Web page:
“You’ve got to get your first tackle in early, even if it’s late.” – Ray Graved
I was a senior at the University of North Carolina at Wilmington and had been playing my heart out on the rugby pitch for 4 years. Two buddies and I had dreams of grandeur, to move to the rugby mother land, New Zealand, to live, love, play for a season or more.
Then we decided not to.
There wasn’t any specific reason not to go, as I recall. The plans just sort of fizzled. The dream did not.
I’m still friends with those two guys, great friends, although our lives are now separated by 1000’s of miles and completely different paths.
A few weeks ago, I called one of them from a beach in that far away land, and the first thing he said to me was, “You finally made it..”
Rugby has been a corner stone of my life since discovering it my first year at UNCW nearly 15 years ago..
I recall having a conversation about football with a fellow that I knew from a neighboring high school my very first day at Wilmington. When our chit-chat subsided, a french fellow beside me asked, “Why don’t you play rugby?”, in sort of a stuffy, heavy, sweaty french kind of way.
That french guy and I would also become great friends, like so many more guys that I would meet on the pitch. Renan Guillou and I would live together all through college and we still keep in touch, even though I’m in Los Angeles and he’s in Panama.
Rugby has been a determining factor in where I’ve lived, traveled, and worked. It’s provided an incredible network, personal and professional. It’s opened the door to a relationship with more than one maiden and it’s closed it with a handful more.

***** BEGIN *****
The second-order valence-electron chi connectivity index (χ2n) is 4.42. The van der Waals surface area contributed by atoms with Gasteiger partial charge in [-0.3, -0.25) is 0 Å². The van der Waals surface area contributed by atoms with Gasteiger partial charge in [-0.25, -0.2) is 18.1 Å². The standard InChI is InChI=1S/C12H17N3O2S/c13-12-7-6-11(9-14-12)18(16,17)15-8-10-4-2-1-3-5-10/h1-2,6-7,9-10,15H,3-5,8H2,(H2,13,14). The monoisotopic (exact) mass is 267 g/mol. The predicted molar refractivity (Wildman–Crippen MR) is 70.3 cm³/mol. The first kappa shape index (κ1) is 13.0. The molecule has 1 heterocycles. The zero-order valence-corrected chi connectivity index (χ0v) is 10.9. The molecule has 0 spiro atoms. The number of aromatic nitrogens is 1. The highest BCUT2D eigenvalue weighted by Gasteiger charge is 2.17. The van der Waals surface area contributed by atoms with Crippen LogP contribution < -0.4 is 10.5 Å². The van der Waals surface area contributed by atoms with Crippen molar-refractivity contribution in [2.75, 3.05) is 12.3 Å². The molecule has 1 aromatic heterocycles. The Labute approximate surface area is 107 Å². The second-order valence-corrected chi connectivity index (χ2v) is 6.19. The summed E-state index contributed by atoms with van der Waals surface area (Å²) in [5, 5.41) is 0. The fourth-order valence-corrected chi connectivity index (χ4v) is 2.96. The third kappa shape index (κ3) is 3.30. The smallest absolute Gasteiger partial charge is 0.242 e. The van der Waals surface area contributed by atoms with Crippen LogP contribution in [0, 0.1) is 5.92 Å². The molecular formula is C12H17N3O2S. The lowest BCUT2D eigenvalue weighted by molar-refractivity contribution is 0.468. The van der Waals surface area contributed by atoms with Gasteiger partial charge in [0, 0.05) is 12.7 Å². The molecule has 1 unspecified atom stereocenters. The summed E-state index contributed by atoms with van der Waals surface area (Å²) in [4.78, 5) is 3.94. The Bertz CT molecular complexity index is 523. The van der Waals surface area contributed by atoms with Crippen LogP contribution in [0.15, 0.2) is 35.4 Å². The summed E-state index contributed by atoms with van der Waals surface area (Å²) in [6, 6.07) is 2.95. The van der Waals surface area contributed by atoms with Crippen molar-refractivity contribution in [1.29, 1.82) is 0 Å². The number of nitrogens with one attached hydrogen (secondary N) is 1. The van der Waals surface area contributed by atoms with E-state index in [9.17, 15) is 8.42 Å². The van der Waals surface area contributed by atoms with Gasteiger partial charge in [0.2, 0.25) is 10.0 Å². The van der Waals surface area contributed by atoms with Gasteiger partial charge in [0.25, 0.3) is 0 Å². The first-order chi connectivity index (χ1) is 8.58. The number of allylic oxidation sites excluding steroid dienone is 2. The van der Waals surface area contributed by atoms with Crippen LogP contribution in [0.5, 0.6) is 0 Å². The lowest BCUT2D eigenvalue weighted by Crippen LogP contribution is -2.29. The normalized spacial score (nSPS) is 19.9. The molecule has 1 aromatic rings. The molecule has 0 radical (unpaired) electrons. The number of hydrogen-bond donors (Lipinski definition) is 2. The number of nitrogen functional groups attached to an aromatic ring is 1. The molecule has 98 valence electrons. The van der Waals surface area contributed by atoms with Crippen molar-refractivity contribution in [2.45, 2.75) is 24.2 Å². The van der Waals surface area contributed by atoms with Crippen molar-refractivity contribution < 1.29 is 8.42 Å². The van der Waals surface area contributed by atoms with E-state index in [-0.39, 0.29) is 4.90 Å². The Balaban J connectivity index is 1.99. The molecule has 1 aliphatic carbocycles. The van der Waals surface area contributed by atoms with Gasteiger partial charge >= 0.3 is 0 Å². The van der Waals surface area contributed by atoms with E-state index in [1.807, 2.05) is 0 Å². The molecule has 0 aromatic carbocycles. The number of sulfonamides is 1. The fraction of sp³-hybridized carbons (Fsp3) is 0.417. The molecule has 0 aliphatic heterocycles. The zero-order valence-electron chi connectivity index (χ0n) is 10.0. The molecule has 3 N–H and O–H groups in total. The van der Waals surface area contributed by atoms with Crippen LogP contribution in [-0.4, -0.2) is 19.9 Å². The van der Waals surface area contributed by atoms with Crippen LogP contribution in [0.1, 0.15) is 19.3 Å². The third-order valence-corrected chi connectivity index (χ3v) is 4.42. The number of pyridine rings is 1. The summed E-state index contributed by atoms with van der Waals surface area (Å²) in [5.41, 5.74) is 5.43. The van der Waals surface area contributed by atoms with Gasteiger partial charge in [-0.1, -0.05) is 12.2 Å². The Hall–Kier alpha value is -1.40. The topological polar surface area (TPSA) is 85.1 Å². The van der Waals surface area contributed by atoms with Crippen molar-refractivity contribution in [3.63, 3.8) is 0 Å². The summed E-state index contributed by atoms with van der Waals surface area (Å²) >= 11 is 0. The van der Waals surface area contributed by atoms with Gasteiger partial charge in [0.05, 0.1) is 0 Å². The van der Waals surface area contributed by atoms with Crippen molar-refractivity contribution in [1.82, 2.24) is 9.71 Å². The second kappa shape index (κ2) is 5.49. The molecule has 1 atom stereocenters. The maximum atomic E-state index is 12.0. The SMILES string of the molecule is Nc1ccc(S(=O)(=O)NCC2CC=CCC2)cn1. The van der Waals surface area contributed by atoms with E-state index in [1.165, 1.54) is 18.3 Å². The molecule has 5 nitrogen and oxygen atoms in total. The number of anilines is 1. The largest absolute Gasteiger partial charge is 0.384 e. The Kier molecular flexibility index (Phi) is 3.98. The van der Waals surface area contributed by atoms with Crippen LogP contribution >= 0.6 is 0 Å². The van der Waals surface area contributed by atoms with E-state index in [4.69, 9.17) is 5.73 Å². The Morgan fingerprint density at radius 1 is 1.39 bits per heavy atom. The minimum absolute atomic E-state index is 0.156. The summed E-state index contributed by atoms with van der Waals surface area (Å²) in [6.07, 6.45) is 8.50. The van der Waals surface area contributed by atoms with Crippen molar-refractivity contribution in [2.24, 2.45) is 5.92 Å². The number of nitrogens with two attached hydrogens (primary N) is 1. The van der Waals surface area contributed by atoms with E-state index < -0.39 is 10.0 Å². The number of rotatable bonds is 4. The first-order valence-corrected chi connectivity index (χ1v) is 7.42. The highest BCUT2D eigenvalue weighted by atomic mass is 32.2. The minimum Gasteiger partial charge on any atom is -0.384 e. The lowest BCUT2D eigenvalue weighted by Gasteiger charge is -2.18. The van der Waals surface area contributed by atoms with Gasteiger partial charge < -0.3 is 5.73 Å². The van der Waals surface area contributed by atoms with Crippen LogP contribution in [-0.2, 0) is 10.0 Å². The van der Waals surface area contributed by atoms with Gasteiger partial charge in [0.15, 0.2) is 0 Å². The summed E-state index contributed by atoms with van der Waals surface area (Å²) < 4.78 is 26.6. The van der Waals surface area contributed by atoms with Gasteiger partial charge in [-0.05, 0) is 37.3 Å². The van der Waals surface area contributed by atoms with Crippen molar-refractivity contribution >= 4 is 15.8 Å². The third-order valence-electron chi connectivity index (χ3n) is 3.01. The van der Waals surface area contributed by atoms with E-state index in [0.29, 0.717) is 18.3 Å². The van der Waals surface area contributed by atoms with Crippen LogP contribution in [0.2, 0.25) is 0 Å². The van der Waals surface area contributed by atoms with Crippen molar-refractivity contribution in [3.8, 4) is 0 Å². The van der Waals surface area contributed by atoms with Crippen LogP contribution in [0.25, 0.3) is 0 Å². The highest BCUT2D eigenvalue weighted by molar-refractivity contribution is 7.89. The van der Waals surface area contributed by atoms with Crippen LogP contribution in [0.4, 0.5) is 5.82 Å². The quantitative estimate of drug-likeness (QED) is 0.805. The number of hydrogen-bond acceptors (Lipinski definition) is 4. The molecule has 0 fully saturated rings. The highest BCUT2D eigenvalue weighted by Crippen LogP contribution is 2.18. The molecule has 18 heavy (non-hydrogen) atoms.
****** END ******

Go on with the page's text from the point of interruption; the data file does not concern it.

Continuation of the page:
I never understood it when I heard old guys say it when I started, “Once a rugger. Always a rugger. You’ll never really be done. Well, not until you’re dead..but even then..”
I fully understand it now.
These days, I feel more often than not, that my body is ready to call it a day. My schedule no longer allows for all of the training that is required to play at the level my heart desires. I’ve become interested in other sports and activities.
Yet, rugby remains.
I get energized when I smell the grass. I get excited to talk about footy with anyone. I get pissed off when I see another bloak play like a jerk on the pitch, especially when they play my position, by running like a sissy or missing a tackle or dropping a pass. I suppose it stems from jealously that I’m not out there, but who knows.
I simply love the game. Everything about it.
Rugby is and will always be in my blood.
The pinnacle of rugby competition is of course the World Cup. The most holy of rugby lands is of course New Zealand.
My neighbor, dear friend, fellow rugger , and owner of the Rugby Travel Company and I went sailing a couple years ago. We were 2 or 8 beers into an epic night when he said that we should put together a tour to New Zealand for the Rugby World Cup.